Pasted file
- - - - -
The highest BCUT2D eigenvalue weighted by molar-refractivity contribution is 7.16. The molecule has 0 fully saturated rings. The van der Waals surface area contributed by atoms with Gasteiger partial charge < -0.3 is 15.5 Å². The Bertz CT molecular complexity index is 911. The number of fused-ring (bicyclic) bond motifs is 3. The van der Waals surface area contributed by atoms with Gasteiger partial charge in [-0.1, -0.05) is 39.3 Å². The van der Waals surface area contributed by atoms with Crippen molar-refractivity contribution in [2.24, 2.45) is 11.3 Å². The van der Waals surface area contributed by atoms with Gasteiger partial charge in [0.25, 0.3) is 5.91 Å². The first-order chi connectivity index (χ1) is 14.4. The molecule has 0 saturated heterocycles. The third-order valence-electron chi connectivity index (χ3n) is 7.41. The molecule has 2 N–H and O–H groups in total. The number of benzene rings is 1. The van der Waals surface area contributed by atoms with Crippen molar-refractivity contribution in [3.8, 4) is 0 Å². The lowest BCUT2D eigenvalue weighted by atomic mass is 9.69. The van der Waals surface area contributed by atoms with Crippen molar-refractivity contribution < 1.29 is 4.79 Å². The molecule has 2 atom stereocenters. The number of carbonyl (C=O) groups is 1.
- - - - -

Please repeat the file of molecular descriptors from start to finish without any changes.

The highest BCUT2D eigenvalue weighted by molar-refractivity contribution is 7.16. The molecule has 0 fully saturated rings. The van der Waals surface area contributed by atoms with Gasteiger partial charge < -0.3 is 15.5 Å². The Bertz CT molecular complexity index is 911. The number of fused-ring (bicyclic) bond motifs is 3. The van der Waals surface area contributed by atoms with Gasteiger partial charge in [-0.1, -0.05) is 39.3 Å². The van der Waals surface area contributed by atoms with Crippen molar-refractivity contribution in [2.24, 2.45) is 11.3 Å². The van der Waals surface area contributed by atoms with Gasteiger partial charge in [0.25, 0.3) is 5.91 Å². The first-order chi connectivity index (χ1) is 14.4. The molecule has 0 saturated heterocycles. The third-order valence-electron chi connectivity index (χ3n) is 7.41. The molecule has 2 N–H and O–H groups in total. The number of benzene rings is 1. The van der Waals surface area contributed by atoms with Crippen molar-refractivity contribution in [3.8, 4) is 0 Å². The lowest BCUT2D eigenvalue weighted by atomic mass is 9.69. The van der Waals surface area contributed by atoms with Crippen molar-refractivity contribution < 1.29 is 4.79 Å². The molecule has 2 atom stereocenters. The number of carbonyl (C=O) groups is 1.